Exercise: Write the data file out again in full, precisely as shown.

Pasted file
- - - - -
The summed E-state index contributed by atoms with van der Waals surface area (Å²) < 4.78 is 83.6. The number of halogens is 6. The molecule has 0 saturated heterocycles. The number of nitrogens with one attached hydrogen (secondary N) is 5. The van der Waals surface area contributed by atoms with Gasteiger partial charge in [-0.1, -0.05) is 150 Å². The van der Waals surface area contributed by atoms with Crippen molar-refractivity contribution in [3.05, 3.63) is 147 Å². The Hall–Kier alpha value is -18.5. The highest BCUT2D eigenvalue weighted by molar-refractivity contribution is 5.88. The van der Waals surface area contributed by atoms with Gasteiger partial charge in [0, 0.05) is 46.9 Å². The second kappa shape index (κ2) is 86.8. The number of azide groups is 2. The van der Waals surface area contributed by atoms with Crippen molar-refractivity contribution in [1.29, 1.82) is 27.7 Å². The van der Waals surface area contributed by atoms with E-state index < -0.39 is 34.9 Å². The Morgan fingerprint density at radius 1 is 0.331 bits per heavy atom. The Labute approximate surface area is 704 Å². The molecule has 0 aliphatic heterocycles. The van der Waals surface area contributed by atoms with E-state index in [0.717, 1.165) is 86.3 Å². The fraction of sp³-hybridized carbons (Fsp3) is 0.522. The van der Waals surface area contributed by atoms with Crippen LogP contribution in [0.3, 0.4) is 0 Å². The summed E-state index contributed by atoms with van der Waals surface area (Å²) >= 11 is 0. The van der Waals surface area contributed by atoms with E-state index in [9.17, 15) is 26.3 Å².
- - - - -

The summed E-state index contributed by atoms with van der Waals surface area (Å²) < 4.78 is 83.6. The number of halogens is 6. The molecule has 0 saturated heterocycles. The number of nitrogens with one attached hydrogen (secondary N) is 5. The van der Waals surface area contributed by atoms with Gasteiger partial charge in [-0.1, -0.05) is 150 Å². The van der Waals surface area contributed by atoms with Crippen molar-refractivity contribution in [3.05, 3.63) is 147 Å². The Hall–Kier alpha value is -18.5. The highest BCUT2D eigenvalue weighted by molar-refractivity contribution is 5.88. The van der Waals surface area contributed by atoms with Gasteiger partial charge in [0, 0.05) is 46.9 Å². The second kappa shape index (κ2) is 86.8. The number of azide groups is 2. The van der Waals surface area contributed by atoms with Crippen molar-refractivity contribution in [1.29, 1.82) is 27.7 Å². The van der Waals surface area contributed by atoms with E-state index < -0.39 is 34.9 Å². The Morgan fingerprint density at radius 1 is 0.331 bits per heavy atom. The Labute approximate surface area is 704 Å². The molecule has 0 aliphatic heterocycles. The van der Waals surface area contributed by atoms with E-state index in [0.717, 1.165) is 86.3 Å². The fraction of sp³-hybridized carbons (Fsp3) is 0.522. The van der Waals surface area contributed by atoms with Crippen LogP contribution in [0.3, 0.4) is 0 Å². The summed E-state index contributed by atoms with van der Waals surface area (Å²) >= 11 is 0. The van der Waals surface area contributed by atoms with E-state index in [9.17, 15) is 26.3 Å².